The credit cycle is on the cusp of a decisive turn, Diane Vazza, managing director of Standard & Poor's global fixed-income research group, said at the ratings agency's economic and credit outlook presentation in New York last week. Analysts expect credit metrics to slowly deteriorate as economic growth slows and some companies that have been propped up by excessive liquidity start to falter going into 2007.
Issuers rated CCC or lower with negative outlooks reached their highest level in 20 months in September, signaling that credit quality is indeed deteriorating. As of Sept. 13, 25 CCC-rated companies remained vulnerable to default on combined rated debt worth $10.2 billion. This is five greater than reported in August and equivalent to the number reported in January 2005, when the default rate was high. The exact default rate for that month could not be determined, but the average for the year was 1.96%. New names added to the CCC rated list of companies in September include: Merisant Worldwide, National Coal Corp., Progressive Gaming International Corp. and Schefenacker.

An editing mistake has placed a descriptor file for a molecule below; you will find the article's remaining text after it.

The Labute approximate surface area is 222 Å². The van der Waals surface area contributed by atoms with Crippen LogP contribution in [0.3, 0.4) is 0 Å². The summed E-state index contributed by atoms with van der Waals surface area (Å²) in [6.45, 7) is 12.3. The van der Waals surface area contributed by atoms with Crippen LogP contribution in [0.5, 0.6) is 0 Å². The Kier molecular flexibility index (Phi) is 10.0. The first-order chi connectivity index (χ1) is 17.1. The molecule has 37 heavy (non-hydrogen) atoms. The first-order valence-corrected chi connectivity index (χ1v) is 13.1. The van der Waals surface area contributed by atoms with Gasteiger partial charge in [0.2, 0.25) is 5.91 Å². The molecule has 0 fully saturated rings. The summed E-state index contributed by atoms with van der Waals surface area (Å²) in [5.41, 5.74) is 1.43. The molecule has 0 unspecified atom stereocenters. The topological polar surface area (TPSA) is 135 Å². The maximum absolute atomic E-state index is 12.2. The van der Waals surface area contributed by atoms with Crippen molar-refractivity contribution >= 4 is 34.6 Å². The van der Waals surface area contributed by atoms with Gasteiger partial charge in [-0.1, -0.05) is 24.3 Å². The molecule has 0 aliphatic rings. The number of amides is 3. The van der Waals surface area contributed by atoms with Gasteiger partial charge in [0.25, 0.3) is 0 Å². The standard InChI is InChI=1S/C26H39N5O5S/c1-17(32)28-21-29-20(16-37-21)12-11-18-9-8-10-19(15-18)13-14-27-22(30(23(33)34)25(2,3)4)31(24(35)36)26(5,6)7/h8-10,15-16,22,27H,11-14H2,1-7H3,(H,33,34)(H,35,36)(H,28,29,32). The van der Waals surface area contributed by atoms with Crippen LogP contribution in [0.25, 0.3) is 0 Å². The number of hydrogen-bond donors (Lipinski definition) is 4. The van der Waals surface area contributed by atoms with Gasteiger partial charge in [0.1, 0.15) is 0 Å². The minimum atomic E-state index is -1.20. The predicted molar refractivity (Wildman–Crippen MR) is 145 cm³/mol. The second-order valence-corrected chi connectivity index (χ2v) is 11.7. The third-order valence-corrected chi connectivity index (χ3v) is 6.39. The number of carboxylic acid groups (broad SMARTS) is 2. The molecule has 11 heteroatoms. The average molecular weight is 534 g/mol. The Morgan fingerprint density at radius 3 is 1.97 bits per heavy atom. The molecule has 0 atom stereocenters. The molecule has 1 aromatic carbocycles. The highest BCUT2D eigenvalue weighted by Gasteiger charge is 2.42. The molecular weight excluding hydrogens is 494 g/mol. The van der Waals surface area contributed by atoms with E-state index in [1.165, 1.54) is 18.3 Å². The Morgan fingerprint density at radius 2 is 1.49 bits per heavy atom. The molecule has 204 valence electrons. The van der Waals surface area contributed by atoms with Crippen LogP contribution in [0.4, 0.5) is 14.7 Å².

While the number of CCC-rated companies has risen, the default rate remains low. The global corporate speculative-grade default rate fell to a record low of 1% in August from 1.03% in July, according to an S&P report.